• #7
              I worked a green mare (not nearly as big as your guy) years ago who had a locking stifle. The more work and the stronger she got, the better her stifle was. Just my 2cents.


              • #8
                Oh man, do I know about locking stifles!!! I bought my large pony mare (after a year of leasing to see if her stifle would hold up) with a bad locking left stifle-Hers was a result of injury-doing a split over a jump.
                Here is what has worked for me for the past 3 years (she's 10):
                24/7 turnout on a large pasture with plenty of hills if possible. No stall-EVER-unless absolutely necessary.
                Absolutely no lunging-ever!
                Lots and lots and lots and lots of trot in mostly straight lines. Start out 2-3 minutes and work up to 20 straight. I try to trot 20 straight minutes each ride before doing anything else. If my mare has had time off for such and such reason, Ill avoid 20 m circles, lateral movements, all jumping, cantering, and tight turns for 2-3 weeks or so until she's back in shape. This being said, I work my butt off keeping her going at least 5 times a week year-round, rain, cold, whatever and get someone else to ride her if I’m on vacation or can’t keep up. It is super necessary, and I can’t stress this point enough, to keep her going or else, I’m back to basics for a month or so and she's in pain. With a stifle horse, the more work, the better!
                Lots and lots of trot poles, lots of hill work, trotting X-rails, hacking out as much as possible. As much up and down motion to keep the ligaments, muscles, and tendons tight around the joint.
                We show the 2’6 locals in the warm months but even then, I bet I only jump around an actual 2'6 course a few times a month. The rest of the time is spent trotting X-rail and trotting 2ft courses, gymnastics, etc. I only jump 2x a week and minimal at that. She’s sound to jump as long as I keep a really strict exercise program.
                It’s a lot of sacrifice but its worth a try before trying surgery or other intrusive methods. When I first started her, she was in so much pain. It was really hard to listen to everyone saying to push her through the pain and to keep her going and making her move. In the end though, she has been fantastic and it’s totally worth it. Good luck! I feel your pain!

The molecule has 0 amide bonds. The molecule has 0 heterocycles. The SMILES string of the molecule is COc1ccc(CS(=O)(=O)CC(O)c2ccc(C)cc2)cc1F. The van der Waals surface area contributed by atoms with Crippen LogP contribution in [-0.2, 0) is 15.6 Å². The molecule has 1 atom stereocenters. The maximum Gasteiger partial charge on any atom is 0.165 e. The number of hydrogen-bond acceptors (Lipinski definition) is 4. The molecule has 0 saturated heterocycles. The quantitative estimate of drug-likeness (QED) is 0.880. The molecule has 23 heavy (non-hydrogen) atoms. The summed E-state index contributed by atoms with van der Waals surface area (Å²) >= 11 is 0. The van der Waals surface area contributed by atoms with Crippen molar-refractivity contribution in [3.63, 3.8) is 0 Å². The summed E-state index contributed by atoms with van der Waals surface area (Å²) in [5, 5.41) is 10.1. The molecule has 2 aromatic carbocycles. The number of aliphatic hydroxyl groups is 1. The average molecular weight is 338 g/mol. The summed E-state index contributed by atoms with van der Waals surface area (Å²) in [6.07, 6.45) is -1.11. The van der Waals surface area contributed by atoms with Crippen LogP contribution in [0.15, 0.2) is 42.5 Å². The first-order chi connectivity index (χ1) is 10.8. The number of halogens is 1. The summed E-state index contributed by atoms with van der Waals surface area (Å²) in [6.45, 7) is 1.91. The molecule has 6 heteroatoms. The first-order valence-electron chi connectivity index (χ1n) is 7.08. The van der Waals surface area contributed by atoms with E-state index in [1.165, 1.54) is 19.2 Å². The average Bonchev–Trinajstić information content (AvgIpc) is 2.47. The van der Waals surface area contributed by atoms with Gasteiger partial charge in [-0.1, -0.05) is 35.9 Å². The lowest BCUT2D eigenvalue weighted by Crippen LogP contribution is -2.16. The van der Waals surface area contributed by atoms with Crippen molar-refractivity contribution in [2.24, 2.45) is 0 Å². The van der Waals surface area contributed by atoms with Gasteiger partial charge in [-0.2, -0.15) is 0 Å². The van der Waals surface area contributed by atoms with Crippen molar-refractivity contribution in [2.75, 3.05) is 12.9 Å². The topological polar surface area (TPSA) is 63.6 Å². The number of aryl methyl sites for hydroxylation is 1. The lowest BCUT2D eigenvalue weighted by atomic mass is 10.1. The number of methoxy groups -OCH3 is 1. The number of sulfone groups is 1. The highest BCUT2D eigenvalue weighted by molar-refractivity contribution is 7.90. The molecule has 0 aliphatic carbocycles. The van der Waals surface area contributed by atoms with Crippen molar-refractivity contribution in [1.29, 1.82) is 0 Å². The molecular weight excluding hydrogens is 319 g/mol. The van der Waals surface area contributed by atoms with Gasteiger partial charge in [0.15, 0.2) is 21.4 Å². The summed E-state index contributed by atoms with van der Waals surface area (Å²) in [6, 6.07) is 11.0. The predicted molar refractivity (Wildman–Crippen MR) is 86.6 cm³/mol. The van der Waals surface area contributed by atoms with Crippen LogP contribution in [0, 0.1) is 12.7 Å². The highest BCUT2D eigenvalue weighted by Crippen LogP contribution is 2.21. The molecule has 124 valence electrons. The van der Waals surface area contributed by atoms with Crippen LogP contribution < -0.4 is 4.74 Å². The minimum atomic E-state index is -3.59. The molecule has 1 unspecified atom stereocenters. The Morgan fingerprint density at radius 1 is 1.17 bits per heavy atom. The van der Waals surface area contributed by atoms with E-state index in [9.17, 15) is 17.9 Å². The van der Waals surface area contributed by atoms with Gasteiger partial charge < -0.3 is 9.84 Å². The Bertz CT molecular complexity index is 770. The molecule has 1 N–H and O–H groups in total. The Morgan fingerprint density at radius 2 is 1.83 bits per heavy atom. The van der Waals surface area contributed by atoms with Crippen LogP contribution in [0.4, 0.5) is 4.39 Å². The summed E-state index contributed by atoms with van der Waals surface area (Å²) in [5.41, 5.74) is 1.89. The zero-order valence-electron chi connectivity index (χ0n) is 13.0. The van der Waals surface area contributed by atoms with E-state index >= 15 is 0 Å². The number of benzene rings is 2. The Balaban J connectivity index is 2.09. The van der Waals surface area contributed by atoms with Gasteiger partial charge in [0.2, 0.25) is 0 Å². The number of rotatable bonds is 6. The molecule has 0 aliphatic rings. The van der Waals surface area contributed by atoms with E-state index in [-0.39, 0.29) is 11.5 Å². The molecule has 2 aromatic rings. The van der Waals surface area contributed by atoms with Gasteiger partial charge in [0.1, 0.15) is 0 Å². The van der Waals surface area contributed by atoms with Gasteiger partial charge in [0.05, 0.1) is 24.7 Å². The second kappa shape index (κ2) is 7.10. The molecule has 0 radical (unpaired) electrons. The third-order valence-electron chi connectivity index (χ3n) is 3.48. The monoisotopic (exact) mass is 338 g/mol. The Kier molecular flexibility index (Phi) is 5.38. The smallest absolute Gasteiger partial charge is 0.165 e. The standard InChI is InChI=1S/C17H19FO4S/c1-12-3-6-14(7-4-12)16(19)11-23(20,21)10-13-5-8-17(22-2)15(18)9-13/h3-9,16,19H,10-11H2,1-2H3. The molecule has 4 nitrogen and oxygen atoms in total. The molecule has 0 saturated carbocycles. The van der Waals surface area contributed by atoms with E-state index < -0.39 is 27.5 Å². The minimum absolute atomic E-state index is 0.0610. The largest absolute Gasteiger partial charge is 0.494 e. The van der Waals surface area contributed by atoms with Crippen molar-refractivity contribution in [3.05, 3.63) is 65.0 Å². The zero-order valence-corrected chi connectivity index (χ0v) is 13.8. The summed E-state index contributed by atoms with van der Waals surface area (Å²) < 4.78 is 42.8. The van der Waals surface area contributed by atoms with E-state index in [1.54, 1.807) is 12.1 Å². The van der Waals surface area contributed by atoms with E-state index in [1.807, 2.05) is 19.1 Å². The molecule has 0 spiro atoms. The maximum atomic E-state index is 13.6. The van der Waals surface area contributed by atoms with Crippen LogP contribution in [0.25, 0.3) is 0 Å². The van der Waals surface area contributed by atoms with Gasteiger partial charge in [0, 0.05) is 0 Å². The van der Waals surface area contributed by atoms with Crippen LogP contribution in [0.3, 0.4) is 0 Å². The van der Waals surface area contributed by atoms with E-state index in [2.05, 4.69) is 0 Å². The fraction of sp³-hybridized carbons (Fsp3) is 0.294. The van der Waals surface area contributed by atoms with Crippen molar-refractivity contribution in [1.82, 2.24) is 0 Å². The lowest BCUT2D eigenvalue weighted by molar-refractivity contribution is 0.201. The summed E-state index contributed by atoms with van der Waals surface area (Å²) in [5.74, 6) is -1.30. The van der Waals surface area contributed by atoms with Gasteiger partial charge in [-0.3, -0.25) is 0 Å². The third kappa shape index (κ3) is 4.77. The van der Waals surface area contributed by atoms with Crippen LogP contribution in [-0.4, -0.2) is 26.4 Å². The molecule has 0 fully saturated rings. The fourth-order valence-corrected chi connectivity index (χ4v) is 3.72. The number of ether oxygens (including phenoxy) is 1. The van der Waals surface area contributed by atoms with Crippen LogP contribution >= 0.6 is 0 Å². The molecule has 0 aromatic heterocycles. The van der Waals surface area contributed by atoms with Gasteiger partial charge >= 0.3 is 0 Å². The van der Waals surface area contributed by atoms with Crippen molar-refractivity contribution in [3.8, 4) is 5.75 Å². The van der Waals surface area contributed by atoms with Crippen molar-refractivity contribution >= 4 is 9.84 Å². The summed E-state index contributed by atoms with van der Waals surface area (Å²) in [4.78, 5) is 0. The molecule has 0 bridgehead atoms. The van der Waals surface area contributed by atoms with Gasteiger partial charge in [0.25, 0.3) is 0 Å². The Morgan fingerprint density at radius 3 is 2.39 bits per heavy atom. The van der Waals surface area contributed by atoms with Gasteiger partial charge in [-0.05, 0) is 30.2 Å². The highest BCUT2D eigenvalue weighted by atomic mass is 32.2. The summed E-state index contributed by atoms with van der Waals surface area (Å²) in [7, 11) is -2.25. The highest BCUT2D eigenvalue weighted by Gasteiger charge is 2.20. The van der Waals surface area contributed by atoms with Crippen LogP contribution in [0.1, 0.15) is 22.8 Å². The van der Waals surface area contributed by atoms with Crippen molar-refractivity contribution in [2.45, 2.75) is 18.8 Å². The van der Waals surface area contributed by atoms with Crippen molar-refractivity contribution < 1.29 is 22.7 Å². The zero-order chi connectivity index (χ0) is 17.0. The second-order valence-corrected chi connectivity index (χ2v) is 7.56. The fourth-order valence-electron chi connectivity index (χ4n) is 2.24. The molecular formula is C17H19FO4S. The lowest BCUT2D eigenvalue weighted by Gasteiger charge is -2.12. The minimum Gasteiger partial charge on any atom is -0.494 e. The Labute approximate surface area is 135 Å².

• #9
                  Originally posted by BeanCounterPony View Post
                  I work my butt off keeping her going at least 5 times a week year-round, rain, cold, whatever and get someone else to ride her if I’m on vacation or can’t keep up. It is super necessary, and I can’t stress this point enough, to keep her going or else, I’m back to basics for a month or so and she's in pain.
                  Been there. Done that. Got the tee shirt. NEVER AGAIN. This is what did me in with my guy. If anything, ANYTHING happened that prevented even a DAY in which he was not worked-- major regression. Two to three days off and we were practically back to square one. Something innocous that would be no big deal for a normal horse (hives where the saddle goes, throwing a shoe and the farrier can't come back for 2 days) and it was a disaster for him. I hope your stifle case works out better than mine. I tried everything but surgery (which was new and not proven at the time) for 5 years before retiring him at the ripe old age of 9 having never really had any serious period of soundness.
                  "The Son Dee Times" "Sustained" "Somerset" "Franklin Square"


                  • #10
                    Originally posted by Laurierace View Post
                    10ccs estrone every other day for a total of 3 treatments then once per week. At best if works a miracle, at worst it does nothing.
                    Stuff works! Try it


                    • #11
                      Originally posted by johnhesting
                      This is why we always safe harbor self-awareness exists: because it simply aware of these hidden subconscious monsters and what they do to us to drag them into the bright light of our logical and rational mind ... where they often burn under the heat of reason, as vampires in the sunlight.
                      Great post. I could not agree more.
                      When the boogeyman goes to sleep, he checks the closet for George Morris. -mpsbarnmanager